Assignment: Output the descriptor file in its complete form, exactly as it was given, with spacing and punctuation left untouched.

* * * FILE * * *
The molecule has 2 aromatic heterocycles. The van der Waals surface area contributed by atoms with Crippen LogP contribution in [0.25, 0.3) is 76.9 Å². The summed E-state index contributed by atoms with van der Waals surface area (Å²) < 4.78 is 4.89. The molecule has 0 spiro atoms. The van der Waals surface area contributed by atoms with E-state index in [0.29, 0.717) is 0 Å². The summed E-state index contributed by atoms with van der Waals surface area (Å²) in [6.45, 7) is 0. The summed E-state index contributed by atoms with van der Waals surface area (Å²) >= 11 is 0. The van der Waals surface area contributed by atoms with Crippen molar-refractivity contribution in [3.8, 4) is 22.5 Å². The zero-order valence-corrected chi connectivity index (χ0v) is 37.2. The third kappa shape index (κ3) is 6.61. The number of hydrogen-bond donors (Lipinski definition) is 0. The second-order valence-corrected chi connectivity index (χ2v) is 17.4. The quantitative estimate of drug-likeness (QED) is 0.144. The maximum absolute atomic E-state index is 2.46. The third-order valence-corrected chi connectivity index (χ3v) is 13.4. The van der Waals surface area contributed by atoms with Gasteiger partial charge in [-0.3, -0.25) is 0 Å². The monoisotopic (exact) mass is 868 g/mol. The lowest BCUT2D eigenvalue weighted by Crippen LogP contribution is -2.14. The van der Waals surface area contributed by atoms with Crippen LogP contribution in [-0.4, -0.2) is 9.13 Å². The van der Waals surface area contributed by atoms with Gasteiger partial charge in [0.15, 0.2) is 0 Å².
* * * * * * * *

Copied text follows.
The molecule has 2 aromatic heterocycles. The van der Waals surface area contributed by atoms with Crippen LogP contribution in [0.25, 0.3) is 76.9 Å². The summed E-state index contributed by atoms with van der Waals surface area (Å²) < 4.78 is 4.89. The molecule has 0 spiro atoms. The van der Waals surface area contributed by atoms with E-state index in [0.29, 0.717) is 0 Å². The summed E-state index contributed by atoms with van der Waals surface area (Å²) in [6.45, 7) is 0. The summed E-state index contributed by atoms with van der Waals surface area (Å²) >= 11 is 0. The van der Waals surface area contributed by atoms with Crippen molar-refractivity contribution in [3.8, 4) is 22.5 Å². The zero-order valence-corrected chi connectivity index (χ0v) is 37.2. The third kappa shape index (κ3) is 6.61. The number of hydrogen-bond donors (Lipinski definition) is 0. The second-order valence-corrected chi connectivity index (χ2v) is 17.4. The quantitative estimate of drug-likeness (QED) is 0.144. The maximum absolute atomic E-state index is 2.46. The third-order valence-corrected chi connectivity index (χ3v) is 13.4. The van der Waals surface area contributed by atoms with Gasteiger partial charge in [-0.3, -0.25) is 0 Å². The monoisotopic (exact) mass is 868 g/mol. The lowest BCUT2D eigenvalue weighted by Crippen LogP contribution is -2.14. The van der Waals surface area contributed by atoms with Crippen LogP contribution in [-0.4, -0.2) is 9.13 Å². The van der Waals surface area contributed by atoms with Gasteiger partial charge in [0.15, 0.2) is 0 Å².